The Northumberland and Durham Family History Society’s north Northumberland group were pleased to welcome our speaker who had journeyed from Tyneside to help us Get Behind The Census Images.
Anthea Lang recently retired from her post as local history and heritage manager with Gateshead Council and has extensive experience in local history and genealogy.
She regularly gives talks and runs courses on both subjects and knows all the pitfalls which may be encountered when pursuing family history.
She gave some useful background information to the notion of the census, explaining that the Napoleonic Wars and associated food shortage necessitated accurate information on the numbers of people in different areas and a count of numbers employed in agriculture.
Even in 1851 it was regarded as of use to future generations although no one would have predicted its extensive use by family historians today.
We learnt that up until 1891 only male enumerators were employed and these had to be ‘temperate, orderly and respectable’.
Sometimes enumerators were scarcely numerate and it was common for mistakes to be made in totalling figures as well as recording names of people and places.
One survey has even shown that 68 per cent of recorded ages were wrong.
In the 19th century, people were unused to being documented, unlike today and often did not know such things as their place of birth.
The parish and the town were often confused and an honest answer to place of birth could result in someone on Parish Relief being sent back to their native village/town. Cartoons in Punch often made humorous references to the census.
Nowadays the census is usually transcribed for digitisation by people without local knowledge which can lead to some inaccurate and misleading transcriptions.
Prisoners and cheaper labour in other countries tend to be used. The 1881 census was transcribed by amateur genealogists and is more accurate.
Generally about 25 per cent of online entries are regarded as containing an error which can lead to many family historians going down the wrong track completely.
Some interesting facts were pointed out, such as the fact that tramps are listed separately at the end of the district, some people are recorded twice in two different households, pet animals are sometimes listed, and labels such as imbecile, lunatic and idiot have been officially used.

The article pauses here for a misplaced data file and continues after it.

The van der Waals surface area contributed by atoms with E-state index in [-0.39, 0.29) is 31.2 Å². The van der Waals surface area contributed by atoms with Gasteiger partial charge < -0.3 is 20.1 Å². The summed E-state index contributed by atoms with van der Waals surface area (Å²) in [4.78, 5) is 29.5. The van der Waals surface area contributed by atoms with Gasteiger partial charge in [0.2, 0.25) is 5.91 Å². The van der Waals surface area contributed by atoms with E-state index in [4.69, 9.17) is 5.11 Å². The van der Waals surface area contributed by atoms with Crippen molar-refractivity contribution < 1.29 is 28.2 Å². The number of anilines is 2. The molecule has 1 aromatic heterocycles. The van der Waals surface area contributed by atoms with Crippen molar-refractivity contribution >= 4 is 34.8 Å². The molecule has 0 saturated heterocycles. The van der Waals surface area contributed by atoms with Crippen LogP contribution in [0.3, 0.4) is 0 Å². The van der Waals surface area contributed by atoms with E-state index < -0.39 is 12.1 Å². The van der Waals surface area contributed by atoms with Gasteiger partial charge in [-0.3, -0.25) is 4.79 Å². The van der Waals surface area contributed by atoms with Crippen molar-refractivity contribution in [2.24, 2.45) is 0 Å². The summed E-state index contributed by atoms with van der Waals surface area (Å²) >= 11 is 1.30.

The 1911 census was the first where individual household schedules have been digitised making it possible to see our ancestors’ own handwriting.
Anthea gave us some useful tips for finding that illusive ancestor who seems to have escaped the notice of the enumerator.
If a word appears illegible, try writing it out as this can often lead to a realisation of what the word spells.
Less is more in the case of the census so always put in less information to obtain a long list of possible persons and work through it to narrow it down.
Providing too much information when searching online can result in no matches.
In the 19th century, most people were unused to hearing different regional accents so the words of a person originally from outside that area might be misinterpreted by the enumerator.
Do not confuse the number of the household with the house number. Often the latter is not listed, but if it is the number appears in the same column as the street name.
Always consider an entry in context and use common sense.
Make use of other tools such as trade directories, maps, and indexes, etc. Even Googling names can bring up some surprising and possibly helpful information.
This was a practical and very interesting talk by a knowledgeable speaker and many of us resolved to go home and start researching those missing ancestors.
Our next meeting will be on Saturday, January 18, 2014 when our Members’ Forum will discuss First World War ancestors. This will cover both those who served in the Armed Forces as well as those who remained at home. Everyone is welcome at this session at Bell View, Belford commencing 10am after coffee at 9.45am.